A total of 294 sexual offences by private hire and taxi drivers in London were recorded by police in 2018.
This includes 25 rapes and 269 other sexual offences, which were mainly sexual assaults such as intentional sexual touching without consent.
Some 17 drivers were charged, including 15 private hire drivers, a taxi driver and an unlicensed driver.
Their cases resulted in six convictions, while six were cleared and five are awaiting court outcomes.
None of the drivers currently hold an operating licence.
Journeys with private hire vehicles such as Uber must be pre-booked, whereas taxis – also known as black cabs – can be hailed in the street.
The Metropolitan Police and City of London Police data was published by Transport for London (TfL), which licenses taxi and private hire drivers in the capital.
The total of 294 sexual offences in 2018 represents an 81% increase compared with 2017.
We expect the highest standards of behaviour and any sexual behaviour by a licensed driver towards a passenger is completely unacceptableMandy McGregor, TfL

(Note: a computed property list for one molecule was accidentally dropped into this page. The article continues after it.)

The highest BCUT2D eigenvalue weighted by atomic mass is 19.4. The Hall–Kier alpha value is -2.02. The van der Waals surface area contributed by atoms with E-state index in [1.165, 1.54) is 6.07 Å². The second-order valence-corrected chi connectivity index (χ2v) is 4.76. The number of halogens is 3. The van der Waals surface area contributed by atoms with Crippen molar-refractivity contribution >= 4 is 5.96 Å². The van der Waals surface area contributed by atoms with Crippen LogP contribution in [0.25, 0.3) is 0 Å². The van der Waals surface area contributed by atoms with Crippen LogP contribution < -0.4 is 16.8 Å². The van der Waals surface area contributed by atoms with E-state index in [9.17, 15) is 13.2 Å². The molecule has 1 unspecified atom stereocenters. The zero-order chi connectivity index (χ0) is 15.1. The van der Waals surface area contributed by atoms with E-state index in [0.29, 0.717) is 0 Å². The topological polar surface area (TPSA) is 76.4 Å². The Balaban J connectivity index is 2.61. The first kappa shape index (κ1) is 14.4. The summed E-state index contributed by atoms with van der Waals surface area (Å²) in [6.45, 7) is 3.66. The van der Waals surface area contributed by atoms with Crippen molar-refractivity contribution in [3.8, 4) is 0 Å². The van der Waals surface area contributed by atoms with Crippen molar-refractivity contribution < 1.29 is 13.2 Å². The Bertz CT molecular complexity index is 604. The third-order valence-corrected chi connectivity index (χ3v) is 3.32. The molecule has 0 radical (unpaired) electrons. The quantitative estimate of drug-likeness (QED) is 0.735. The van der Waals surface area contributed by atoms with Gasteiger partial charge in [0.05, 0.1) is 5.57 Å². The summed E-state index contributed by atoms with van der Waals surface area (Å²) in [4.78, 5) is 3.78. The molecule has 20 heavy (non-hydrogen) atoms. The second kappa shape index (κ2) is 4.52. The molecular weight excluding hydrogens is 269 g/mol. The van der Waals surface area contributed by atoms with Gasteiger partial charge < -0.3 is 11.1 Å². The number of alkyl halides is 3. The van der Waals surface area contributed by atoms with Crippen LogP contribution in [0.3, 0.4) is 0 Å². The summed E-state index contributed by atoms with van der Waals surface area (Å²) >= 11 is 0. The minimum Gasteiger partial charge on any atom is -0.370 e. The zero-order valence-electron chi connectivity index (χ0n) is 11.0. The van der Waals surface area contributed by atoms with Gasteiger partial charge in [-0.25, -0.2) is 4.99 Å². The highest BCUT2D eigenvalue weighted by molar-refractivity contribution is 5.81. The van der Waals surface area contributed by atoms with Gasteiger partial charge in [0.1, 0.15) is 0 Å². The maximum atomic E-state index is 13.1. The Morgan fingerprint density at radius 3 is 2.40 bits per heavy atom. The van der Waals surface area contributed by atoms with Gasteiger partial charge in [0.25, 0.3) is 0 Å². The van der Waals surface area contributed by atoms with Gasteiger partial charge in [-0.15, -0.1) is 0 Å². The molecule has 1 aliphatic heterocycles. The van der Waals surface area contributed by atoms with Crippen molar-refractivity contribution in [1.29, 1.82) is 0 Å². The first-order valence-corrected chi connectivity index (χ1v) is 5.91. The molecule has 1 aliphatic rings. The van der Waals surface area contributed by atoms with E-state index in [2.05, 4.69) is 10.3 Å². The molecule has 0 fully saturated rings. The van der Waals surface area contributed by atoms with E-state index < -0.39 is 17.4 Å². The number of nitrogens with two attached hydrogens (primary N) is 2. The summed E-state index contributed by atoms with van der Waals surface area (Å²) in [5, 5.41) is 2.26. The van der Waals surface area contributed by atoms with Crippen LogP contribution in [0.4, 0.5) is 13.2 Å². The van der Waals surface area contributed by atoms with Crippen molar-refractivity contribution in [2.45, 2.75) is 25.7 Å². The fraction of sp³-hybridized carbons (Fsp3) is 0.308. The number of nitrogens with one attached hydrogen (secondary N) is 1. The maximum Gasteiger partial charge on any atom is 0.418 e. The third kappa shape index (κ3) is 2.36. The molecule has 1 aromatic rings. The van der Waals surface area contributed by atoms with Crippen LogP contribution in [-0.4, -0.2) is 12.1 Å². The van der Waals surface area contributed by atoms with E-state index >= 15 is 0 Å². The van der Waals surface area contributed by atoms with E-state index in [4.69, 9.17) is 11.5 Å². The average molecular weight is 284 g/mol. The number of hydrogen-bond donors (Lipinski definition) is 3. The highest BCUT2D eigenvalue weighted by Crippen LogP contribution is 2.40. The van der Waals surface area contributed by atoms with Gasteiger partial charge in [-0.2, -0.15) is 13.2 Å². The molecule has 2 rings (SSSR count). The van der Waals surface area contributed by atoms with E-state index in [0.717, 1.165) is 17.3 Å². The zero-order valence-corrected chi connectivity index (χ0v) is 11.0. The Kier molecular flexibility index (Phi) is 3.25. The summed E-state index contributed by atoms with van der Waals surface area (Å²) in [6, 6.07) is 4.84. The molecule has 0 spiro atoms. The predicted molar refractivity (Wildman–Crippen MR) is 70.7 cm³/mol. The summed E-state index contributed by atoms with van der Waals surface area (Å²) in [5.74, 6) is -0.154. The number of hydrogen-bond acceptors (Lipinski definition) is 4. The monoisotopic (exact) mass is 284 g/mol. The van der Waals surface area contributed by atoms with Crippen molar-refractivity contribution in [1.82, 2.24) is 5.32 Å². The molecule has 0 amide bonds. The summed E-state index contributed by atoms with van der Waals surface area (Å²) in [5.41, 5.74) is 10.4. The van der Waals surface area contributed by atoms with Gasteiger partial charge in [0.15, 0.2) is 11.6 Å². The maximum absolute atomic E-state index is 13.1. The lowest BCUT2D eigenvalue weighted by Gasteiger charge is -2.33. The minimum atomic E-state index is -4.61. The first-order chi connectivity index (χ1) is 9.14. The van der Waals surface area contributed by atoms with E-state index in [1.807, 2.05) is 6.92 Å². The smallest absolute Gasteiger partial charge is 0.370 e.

TfL said this was a result of new guidance it issued to private hire operators in late 2017, which stressed the importance of reporting criminal conduct to police immediately.
Its head of transport policing and community safety, Mandy McGregor, said: “We expect the highest standards of behaviour and any sexual behaviour by a licensed driver towards a passenger is completely unacceptable.
“We would urge anyone who experiences this to report it immediately to TfL and the police so it can be taken seriously and investigated.”
A total of 11 Uber drivers were charged with sexual offences in 2018.
Uber driver Nadeem Afzal, of Limes Avenue, Chigwell, was handed a 12-month prison sentence suspended for two years at Kingston Crown Court earlier this year after pleading guilty to exposing himself to a female passenger, according to the Metropolitan Police.
The 51-year-old repeatedly asked the woman, aged in her early 20s, to touch him and perform a sex act during a journey in the early hours of November 1 2018.
Uber’s application for a new London operating licence was rejected by TfL in November last year due to safety concerns.
TfL said at least 14,000 trips were made with drivers who were not the ones shown on the app.
Uber has been allowed to continue operating pending its appeal against the decision.
TfL’s previous refusal to renew the company’s licence in September 2017 was later overturned by a judge.
Uber’s UK and Ireland general manager Melinda Roylett said: “There is nothing more important than the safety of the riders and drivers who use the Uber app.
“Since 2018, Uber is the only operator TfL has required to report every serious incident to the Metropolitan Police and the new statistics reflect that requirement.”